by Tas Walker Ph.D.
A large sheet-like igneous formation in central Australia was once thought to have been emplaced into its host rocks after they lithified, or to have been deposited on the surface as a welded pyroclastic flow. More detailed field work has shown it to have been emplaced into its host sediments while they were unconsolidated and saturated with water. This new synsedimentary interpretation is based on tell-tale characteristics of magma/sediment interaction at the sill margins, including the presence of peperite. Other large igneous bodies have similarly been found to show evidence of significant magma/sediment interaction in a watery environment. These new discoveries provide clear evidence of rapid, large-scale watery catastrophe consistent with a geologic model based on Noah’s Flood from the Bible.
In 1993, Jocelyn McPhie of the University of Tasmania published a study on the extensive Tennant Creek porphyry formation surrounding Tennant Creek, a small mining town in central Australia.1 She identified peperite texture at the margins of the porphyry sill where it contacts thick sequences of enclosing sedimentary sandstone and siltstone. Her paper provoked responses in the geological literature,2,3 not challenging her interpretation of peperite, but discussing the problem of how the rock formation could possibly have been emplaced within the sediment.
Peperite is not named after the hot seasoning used at the dining table, but after a town in France called Peper, near which characteristic deposits of peperite are described.4 Peperite refers to the rock that forms when hot lava erupts into wet and unconsolidated sediment. This interaction produces a deposit that is neither sedimentary rock nor volcanic rock, but a true mix of the two. As a mixture of sediment and magma, peperite is recognized by its texture.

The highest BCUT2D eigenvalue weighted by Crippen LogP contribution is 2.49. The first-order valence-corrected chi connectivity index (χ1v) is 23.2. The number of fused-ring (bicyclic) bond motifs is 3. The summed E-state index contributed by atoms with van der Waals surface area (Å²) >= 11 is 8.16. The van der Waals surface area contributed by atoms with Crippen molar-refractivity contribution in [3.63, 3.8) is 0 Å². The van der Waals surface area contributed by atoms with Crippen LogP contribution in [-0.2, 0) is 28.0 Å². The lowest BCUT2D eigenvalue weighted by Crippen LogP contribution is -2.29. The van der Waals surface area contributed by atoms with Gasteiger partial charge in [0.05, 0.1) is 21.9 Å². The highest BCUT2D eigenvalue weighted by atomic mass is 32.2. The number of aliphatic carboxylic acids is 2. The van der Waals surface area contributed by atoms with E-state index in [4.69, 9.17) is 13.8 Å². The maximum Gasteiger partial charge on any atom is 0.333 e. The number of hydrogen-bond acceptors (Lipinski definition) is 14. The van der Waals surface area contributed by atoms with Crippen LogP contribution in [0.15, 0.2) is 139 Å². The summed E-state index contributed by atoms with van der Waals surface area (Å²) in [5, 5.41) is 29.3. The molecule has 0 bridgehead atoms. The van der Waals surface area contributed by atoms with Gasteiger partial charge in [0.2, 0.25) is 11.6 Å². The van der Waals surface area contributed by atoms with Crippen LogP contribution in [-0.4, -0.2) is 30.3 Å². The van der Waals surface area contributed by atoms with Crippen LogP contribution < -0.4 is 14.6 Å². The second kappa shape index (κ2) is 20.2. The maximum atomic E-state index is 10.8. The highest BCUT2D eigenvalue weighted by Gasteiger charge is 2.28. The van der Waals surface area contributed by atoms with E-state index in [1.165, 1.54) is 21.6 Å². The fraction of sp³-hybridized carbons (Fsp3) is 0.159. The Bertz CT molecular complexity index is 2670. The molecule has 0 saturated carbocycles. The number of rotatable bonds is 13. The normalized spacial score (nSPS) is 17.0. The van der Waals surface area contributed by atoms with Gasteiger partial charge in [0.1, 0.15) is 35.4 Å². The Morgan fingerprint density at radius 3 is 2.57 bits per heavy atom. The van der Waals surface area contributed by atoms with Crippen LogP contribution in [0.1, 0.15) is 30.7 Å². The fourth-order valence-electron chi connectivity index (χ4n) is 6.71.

White, McPhie and Skilling5 define peperite as:
‘a rock formed essentially in situ by disintegration of magma intruding and mingling with unconsolidated or poorly consolidated, typically wet sediments. The term also refers to similar mixtures generated by the same processes operating at the contacts of lavas and hot pyroclastic flow deposits with such sediments’ [emphasis in original].
As shown in figure 1, peperite forms in association with dikes and other intrusions and at the base of lavas flowing over the surface of wet sediments. Thus, peperite is a genetic term connected to a particular emplacement process….
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